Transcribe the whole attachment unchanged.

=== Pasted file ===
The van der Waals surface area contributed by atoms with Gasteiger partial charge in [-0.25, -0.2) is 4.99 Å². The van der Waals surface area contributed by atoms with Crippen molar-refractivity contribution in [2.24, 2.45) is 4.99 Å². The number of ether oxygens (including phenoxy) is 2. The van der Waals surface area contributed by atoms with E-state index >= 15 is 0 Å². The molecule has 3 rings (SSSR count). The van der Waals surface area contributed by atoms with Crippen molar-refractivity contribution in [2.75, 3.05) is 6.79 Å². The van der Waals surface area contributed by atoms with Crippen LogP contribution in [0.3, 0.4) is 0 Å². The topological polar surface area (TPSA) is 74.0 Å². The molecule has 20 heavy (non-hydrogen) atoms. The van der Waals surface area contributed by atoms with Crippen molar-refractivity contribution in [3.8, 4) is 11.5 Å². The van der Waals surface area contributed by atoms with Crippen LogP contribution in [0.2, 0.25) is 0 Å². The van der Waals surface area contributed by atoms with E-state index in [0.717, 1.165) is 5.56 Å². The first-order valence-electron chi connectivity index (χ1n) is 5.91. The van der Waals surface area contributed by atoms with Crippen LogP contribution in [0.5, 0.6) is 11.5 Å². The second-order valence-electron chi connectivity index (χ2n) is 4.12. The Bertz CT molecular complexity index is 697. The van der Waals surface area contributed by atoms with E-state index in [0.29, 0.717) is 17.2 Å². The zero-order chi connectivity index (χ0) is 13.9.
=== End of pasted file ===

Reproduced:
The van der Waals surface area contributed by atoms with Gasteiger partial charge in [-0.25, -0.2) is 4.99 Å². The van der Waals surface area contributed by atoms with Crippen molar-refractivity contribution in [2.24, 2.45) is 4.99 Å². The number of ether oxygens (including phenoxy) is 2. The van der Waals surface area contributed by atoms with E-state index >= 15 is 0 Å². The molecule has 3 rings (SSSR count). The van der Waals surface area contributed by atoms with Crippen molar-refractivity contribution in [2.75, 3.05) is 6.79 Å². The van der Waals surface area contributed by atoms with Crippen LogP contribution in [0.3, 0.4) is 0 Å². The topological polar surface area (TPSA) is 74.0 Å². The molecule has 20 heavy (non-hydrogen) atoms. The van der Waals surface area contributed by atoms with Crippen molar-refractivity contribution in [3.8, 4) is 11.5 Å². The van der Waals surface area contributed by atoms with Crippen LogP contribution in [0.2, 0.25) is 0 Å². The van der Waals surface area contributed by atoms with E-state index in [0.717, 1.165) is 5.56 Å². The first-order valence-electron chi connectivity index (χ1n) is 5.91. The van der Waals surface area contributed by atoms with Crippen LogP contribution in [0.5, 0.6) is 11.5 Å². The second-order valence-electron chi connectivity index (χ2n) is 4.12. The Bertz CT molecular complexity index is 697. The van der Waals surface area contributed by atoms with E-state index in [0.29, 0.717) is 17.2 Å². The zero-order chi connectivity index (χ0) is 13.9.